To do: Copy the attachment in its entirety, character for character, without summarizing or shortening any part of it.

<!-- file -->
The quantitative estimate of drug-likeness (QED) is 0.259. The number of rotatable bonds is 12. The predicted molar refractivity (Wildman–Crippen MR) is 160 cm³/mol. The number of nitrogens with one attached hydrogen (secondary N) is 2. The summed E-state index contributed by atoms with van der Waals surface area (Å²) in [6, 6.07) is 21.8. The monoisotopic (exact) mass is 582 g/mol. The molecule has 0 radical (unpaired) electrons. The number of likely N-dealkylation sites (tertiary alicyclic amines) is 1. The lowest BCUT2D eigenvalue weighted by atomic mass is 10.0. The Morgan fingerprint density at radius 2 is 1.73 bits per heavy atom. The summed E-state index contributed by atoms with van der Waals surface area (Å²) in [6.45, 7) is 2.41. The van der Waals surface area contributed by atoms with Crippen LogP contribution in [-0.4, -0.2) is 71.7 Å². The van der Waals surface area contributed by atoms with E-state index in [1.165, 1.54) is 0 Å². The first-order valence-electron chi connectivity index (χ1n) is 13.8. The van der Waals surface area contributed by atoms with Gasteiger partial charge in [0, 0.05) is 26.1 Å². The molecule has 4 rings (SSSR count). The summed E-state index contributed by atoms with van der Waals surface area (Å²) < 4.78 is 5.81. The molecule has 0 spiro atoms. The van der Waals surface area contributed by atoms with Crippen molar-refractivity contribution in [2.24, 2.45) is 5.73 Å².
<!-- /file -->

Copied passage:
The quantitative estimate of drug-likeness (QED) is 0.259. The number of rotatable bonds is 12. The predicted molar refractivity (Wildman–Crippen MR) is 160 cm³/mol. The number of nitrogens with one attached hydrogen (secondary N) is 2. The summed E-state index contributed by atoms with van der Waals surface area (Å²) in [6, 6.07) is 21.8. The monoisotopic (exact) mass is 582 g/mol. The molecule has 0 radical (unpaired) electrons. The number of likely N-dealkylation sites (tertiary alicyclic amines) is 1. The lowest BCUT2D eigenvalue weighted by atomic mass is 10.0. The Morgan fingerprint density at radius 2 is 1.73 bits per heavy atom. The summed E-state index contributed by atoms with van der Waals surface area (Å²) in [6.45, 7) is 2.41. The van der Waals surface area contributed by atoms with Crippen LogP contribution in [-0.4, -0.2) is 71.7 Å². The van der Waals surface area contributed by atoms with E-state index in [1.165, 1.54) is 0 Å². The first-order valence-electron chi connectivity index (χ1n) is 13.8. The van der Waals surface area contributed by atoms with Gasteiger partial charge in [0, 0.05) is 26.1 Å². The molecule has 4 rings (SSSR count). The summed E-state index contributed by atoms with van der Waals surface area (Å²) < 4.78 is 5.81. The molecule has 0 spiro atoms. The van der Waals surface area contributed by atoms with Crippen molar-refractivity contribution in [2.24, 2.45) is 5.73 Å².